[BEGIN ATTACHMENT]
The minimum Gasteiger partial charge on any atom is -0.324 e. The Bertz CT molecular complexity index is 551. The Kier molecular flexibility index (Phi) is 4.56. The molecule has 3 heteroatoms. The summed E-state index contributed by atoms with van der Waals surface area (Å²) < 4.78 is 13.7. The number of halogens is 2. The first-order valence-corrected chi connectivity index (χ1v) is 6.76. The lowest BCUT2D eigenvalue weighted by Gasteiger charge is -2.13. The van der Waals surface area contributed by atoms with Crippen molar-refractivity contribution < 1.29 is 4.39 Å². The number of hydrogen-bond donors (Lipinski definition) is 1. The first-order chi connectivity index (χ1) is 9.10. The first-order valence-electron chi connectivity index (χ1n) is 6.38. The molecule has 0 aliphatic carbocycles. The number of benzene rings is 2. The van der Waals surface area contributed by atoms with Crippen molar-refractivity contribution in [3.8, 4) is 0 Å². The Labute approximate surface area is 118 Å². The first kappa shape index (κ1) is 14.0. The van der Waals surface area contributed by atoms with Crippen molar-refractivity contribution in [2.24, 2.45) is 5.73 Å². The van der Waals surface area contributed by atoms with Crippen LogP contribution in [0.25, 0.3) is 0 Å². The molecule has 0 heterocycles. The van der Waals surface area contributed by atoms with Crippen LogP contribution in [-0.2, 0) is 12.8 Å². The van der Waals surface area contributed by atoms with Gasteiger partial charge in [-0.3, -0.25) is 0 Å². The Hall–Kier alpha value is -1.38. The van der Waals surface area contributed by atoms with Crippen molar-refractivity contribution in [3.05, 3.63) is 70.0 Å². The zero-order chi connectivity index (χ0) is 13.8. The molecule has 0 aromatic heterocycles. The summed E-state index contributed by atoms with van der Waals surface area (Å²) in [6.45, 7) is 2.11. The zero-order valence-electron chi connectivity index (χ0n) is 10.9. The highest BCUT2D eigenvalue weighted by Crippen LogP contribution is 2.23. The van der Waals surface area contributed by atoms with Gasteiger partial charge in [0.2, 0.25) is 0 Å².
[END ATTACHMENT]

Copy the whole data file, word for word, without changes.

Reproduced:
The minimum Gasteiger partial charge on any atom is -0.324 e. The Bertz CT molecular complexity index is 551. The Kier molecular flexibility index (Phi) is 4.56. The molecule has 3 heteroatoms. The summed E-state index contributed by atoms with van der Waals surface area (Å²) < 4.78 is 13.7. The number of halogens is 2. The first-order valence-corrected chi connectivity index (χ1v) is 6.76. The lowest BCUT2D eigenvalue weighted by Gasteiger charge is -2.13. The van der Waals surface area contributed by atoms with Crippen molar-refractivity contribution < 1.29 is 4.39 Å². The number of hydrogen-bond donors (Lipinski definition) is 1. The first-order chi connectivity index (χ1) is 9.10. The first-order valence-electron chi connectivity index (χ1n) is 6.38. The molecule has 0 aliphatic carbocycles. The number of benzene rings is 2. The van der Waals surface area contributed by atoms with Crippen molar-refractivity contribution in [3.8, 4) is 0 Å². The Labute approximate surface area is 118 Å². The first kappa shape index (κ1) is 14.0. The van der Waals surface area contributed by atoms with Crippen molar-refractivity contribution in [2.24, 2.45) is 5.73 Å². The van der Waals surface area contributed by atoms with Crippen LogP contribution in [0.25, 0.3) is 0 Å². The molecule has 0 heterocycles. The van der Waals surface area contributed by atoms with Crippen LogP contribution in [-0.2, 0) is 12.8 Å². The van der Waals surface area contributed by atoms with Gasteiger partial charge in [-0.3, -0.25) is 0 Å². The Hall–Kier alpha value is -1.38. The van der Waals surface area contributed by atoms with Crippen molar-refractivity contribution in [3.05, 3.63) is 70.0 Å². The zero-order chi connectivity index (χ0) is 13.8. The molecule has 0 aromatic heterocycles. The summed E-state index contributed by atoms with van der Waals surface area (Å²) in [6.45, 7) is 2.11. The zero-order valence-electron chi connectivity index (χ0n) is 10.9. The highest BCUT2D eigenvalue weighted by Crippen LogP contribution is 2.23. The van der Waals surface area contributed by atoms with Gasteiger partial charge in [0.2, 0.25) is 0 Å².